Situated 3 miles (5 km) west of the centre of Edinburgh, on Corstorphine Road, Edinburgh Zoo is owned by the Royal Zoological Society of Scotland. The Society, a charitable organisation committed to the conservation of threatened wildlife world-wide, was founded in 1909. At 33.1 ha (82 acres) in size, with more than 1600 animals, 120 staff and more than 500,000 visitors per annum, it is Scotland's largest and most popular wildlife attraction. Edinburgh Zoo was one of the first in Britain to display animals in their natural surroundings and was completed in 1927, to the design of Sir Patrick Geddes (1854 - 1932).
The zoo includes the world's largest penguin pool. The notable penguin colony was established by Edward Salvesen (1857 - 1942), who imported the birds from Antarctica using his family's whaling ships and became the first President of the Society. Substantial enclosures mimicking natural habitats include Chimpanzees in the Budongo Trail; Zebra, Lesser Kudu and Nyala Antelope in the African Plains and Brilliant Birds, which houses exotic birds alongside amphibians, reptiles and invertebrates. Other popular animals include Amur Leopards, Asiatic Lions, Jaguars, Koalas, Leopards and Meerkats. The arrival of two Giant Pandas from the Ya'an reserve in Chengdu (China) in 2011 brought a significant increase in visitor numbers for the zoo which had been facing financial problems. The pandas, Tian Tian and Yang Guang, are the first to come to the UK in seventeen years and live in a specially-constructed enclosure. The animals are on a multi-million pound ten-year lease agreed with the People Republic of China, an arrangement which has been criticised by animal welfare campaigners. Most of the animals in the zoo are involved in successful managed breeding programmes, in collaboration with other zoos and conservation agencies world-wide. The zoo also supports programmes of environmental education and scientific research. Opened in 2008, the Living Links operates in partnership with the University of St. Andrews, supporting the work of the Scottish Primate Research Group which extends to the Universities of Stirling, Edinburgh and Abertay, with visiting researchers from around the world. This allows the study of psychology and behaviour, seeking to understand how primates perceive their social and physical environment. The science is explained to the public and researchers can be observed undertaking experiments which rely on the cooperation of Squirrel and Capuchin monkeys.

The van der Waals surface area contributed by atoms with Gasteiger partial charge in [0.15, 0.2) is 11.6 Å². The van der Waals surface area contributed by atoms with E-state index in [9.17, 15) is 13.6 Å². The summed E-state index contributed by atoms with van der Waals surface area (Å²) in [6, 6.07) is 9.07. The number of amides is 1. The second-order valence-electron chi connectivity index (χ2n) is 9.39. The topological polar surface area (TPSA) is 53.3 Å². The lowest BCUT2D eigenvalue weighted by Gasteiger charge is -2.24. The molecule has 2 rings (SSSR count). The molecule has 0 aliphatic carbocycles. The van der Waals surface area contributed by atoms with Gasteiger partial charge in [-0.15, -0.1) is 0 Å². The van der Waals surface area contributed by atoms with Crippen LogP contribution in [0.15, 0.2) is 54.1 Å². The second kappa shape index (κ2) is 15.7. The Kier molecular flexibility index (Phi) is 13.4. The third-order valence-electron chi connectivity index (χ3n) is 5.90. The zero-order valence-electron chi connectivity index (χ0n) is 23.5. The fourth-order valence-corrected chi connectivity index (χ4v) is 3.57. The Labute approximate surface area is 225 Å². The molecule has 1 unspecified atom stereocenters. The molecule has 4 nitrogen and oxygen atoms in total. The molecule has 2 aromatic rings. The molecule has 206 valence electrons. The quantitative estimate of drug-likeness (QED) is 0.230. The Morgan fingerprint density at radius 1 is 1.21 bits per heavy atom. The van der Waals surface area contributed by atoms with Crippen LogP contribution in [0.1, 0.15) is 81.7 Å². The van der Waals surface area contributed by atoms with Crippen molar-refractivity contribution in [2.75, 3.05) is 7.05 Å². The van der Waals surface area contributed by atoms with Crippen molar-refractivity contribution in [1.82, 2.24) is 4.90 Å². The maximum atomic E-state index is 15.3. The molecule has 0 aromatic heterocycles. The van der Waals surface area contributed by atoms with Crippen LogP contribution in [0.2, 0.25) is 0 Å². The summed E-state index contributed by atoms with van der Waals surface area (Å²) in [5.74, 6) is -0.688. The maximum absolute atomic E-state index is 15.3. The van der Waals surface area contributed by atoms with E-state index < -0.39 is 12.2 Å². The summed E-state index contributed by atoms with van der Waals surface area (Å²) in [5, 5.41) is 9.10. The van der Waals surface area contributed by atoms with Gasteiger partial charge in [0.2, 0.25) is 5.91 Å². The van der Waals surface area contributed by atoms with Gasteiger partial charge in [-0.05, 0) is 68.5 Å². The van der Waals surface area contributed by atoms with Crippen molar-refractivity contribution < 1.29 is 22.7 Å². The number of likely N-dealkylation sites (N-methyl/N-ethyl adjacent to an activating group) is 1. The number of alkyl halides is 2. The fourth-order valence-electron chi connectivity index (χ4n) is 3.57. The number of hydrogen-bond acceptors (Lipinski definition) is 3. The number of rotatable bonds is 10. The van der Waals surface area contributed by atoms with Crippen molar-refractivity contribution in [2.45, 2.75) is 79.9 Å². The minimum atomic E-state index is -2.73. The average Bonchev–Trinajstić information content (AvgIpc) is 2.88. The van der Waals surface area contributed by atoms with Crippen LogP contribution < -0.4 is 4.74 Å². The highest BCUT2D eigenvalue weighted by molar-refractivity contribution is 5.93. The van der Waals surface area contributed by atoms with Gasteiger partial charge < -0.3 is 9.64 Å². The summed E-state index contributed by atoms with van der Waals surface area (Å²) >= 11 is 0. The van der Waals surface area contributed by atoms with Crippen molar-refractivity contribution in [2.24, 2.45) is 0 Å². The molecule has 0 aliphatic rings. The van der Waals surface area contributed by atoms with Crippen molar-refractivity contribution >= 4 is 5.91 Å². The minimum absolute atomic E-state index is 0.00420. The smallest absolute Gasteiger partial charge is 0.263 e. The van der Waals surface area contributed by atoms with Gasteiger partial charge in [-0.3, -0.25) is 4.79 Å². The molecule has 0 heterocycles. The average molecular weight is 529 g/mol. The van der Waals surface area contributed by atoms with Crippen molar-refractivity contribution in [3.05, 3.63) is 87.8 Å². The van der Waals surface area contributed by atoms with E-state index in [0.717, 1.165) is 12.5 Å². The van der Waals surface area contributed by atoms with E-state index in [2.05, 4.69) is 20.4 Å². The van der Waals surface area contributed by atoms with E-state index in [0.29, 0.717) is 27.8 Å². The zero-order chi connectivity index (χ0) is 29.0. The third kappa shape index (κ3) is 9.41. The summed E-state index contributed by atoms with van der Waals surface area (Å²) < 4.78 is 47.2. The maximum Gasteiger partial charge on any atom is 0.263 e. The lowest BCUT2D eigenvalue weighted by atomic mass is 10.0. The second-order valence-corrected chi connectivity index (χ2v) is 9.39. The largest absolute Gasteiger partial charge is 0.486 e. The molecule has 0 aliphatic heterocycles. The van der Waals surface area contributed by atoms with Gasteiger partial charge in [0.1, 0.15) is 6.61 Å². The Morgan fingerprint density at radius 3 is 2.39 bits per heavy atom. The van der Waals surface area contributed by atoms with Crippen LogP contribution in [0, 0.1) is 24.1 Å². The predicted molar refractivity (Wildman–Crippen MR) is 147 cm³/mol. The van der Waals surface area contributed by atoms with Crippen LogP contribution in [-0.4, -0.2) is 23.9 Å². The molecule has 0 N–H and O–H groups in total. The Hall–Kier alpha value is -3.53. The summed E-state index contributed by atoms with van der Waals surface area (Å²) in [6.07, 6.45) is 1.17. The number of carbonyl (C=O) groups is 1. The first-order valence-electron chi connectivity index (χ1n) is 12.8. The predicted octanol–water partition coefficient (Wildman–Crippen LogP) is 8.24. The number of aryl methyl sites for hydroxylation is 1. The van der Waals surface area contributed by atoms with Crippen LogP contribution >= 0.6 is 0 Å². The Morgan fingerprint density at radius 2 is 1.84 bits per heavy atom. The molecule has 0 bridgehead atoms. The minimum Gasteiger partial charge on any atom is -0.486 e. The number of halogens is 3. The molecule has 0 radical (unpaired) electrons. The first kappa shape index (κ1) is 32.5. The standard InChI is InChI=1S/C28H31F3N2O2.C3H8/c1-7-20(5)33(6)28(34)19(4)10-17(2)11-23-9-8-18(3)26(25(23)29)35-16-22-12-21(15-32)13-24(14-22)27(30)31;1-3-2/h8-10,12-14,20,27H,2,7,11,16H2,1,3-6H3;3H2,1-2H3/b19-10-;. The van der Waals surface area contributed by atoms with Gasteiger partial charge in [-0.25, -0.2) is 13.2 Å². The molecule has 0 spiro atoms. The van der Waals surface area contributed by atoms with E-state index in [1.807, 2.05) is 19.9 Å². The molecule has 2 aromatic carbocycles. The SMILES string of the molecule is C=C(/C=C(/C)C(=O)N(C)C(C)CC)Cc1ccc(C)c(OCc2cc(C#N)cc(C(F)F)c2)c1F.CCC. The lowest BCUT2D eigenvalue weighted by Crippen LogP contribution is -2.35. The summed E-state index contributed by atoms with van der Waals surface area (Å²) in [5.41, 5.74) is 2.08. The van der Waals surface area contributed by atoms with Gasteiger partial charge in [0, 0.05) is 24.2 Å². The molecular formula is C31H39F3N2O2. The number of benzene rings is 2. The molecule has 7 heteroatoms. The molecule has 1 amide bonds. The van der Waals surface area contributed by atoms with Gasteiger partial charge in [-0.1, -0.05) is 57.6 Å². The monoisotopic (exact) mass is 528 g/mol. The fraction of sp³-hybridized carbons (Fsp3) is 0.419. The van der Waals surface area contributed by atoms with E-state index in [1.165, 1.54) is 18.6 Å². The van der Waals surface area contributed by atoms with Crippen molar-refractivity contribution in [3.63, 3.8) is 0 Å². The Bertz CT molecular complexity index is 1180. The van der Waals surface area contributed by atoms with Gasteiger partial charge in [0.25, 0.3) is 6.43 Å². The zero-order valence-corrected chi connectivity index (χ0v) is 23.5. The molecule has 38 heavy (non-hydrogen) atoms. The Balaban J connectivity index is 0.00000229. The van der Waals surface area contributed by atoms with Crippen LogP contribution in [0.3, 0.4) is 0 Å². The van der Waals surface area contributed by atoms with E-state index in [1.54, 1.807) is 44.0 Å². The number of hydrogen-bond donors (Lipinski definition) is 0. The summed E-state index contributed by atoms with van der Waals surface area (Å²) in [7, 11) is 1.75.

The Royal Zoological Society of Scotland also owns the Highland Wildlife Park at Kincraig, near Aviemore, which houses various Scottish animals, some of which are extinct in the wild.